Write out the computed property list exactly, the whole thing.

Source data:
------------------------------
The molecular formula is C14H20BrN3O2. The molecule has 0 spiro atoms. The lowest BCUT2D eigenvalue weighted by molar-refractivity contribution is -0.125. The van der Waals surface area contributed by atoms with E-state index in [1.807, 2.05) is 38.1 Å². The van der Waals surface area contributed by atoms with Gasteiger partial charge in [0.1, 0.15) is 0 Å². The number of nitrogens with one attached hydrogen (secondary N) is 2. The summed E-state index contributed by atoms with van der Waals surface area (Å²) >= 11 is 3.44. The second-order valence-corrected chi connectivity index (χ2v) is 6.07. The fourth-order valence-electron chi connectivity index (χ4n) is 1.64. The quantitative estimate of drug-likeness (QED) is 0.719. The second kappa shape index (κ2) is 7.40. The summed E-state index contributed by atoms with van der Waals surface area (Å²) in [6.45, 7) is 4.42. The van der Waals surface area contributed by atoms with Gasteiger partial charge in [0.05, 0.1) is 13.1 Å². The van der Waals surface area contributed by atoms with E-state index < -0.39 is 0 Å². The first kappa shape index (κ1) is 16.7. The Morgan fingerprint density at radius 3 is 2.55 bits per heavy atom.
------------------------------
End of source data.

The molecular formula is C14H20BrN3O2. The molecule has 0 spiro atoms. The lowest BCUT2D eigenvalue weighted by molar-refractivity contribution is -0.125. The van der Waals surface area contributed by atoms with E-state index in [1.807, 2.05) is 38.1 Å². The van der Waals surface area contributed by atoms with Gasteiger partial charge in [0.1, 0.15) is 0 Å². The number of nitrogens with one attached hydrogen (secondary N) is 2. The summed E-state index contributed by atoms with van der Waals surface area (Å²) >= 11 is 3.44. The second-order valence-corrected chi connectivity index (χ2v) is 6.07. The fourth-order valence-electron chi connectivity index (χ4n) is 1.64. The quantitative estimate of drug-likeness (QED) is 0.719. The second kappa shape index (κ2) is 7.40. The summed E-state index contributed by atoms with van der Waals surface area (Å²) in [6.45, 7) is 4.42. The van der Waals surface area contributed by atoms with Gasteiger partial charge in [0.05, 0.1) is 13.1 Å². The van der Waals surface area contributed by atoms with E-state index < -0.39 is 0 Å². The first kappa shape index (κ1) is 16.7. The Morgan fingerprint density at radius 3 is 2.55 bits per heavy atom.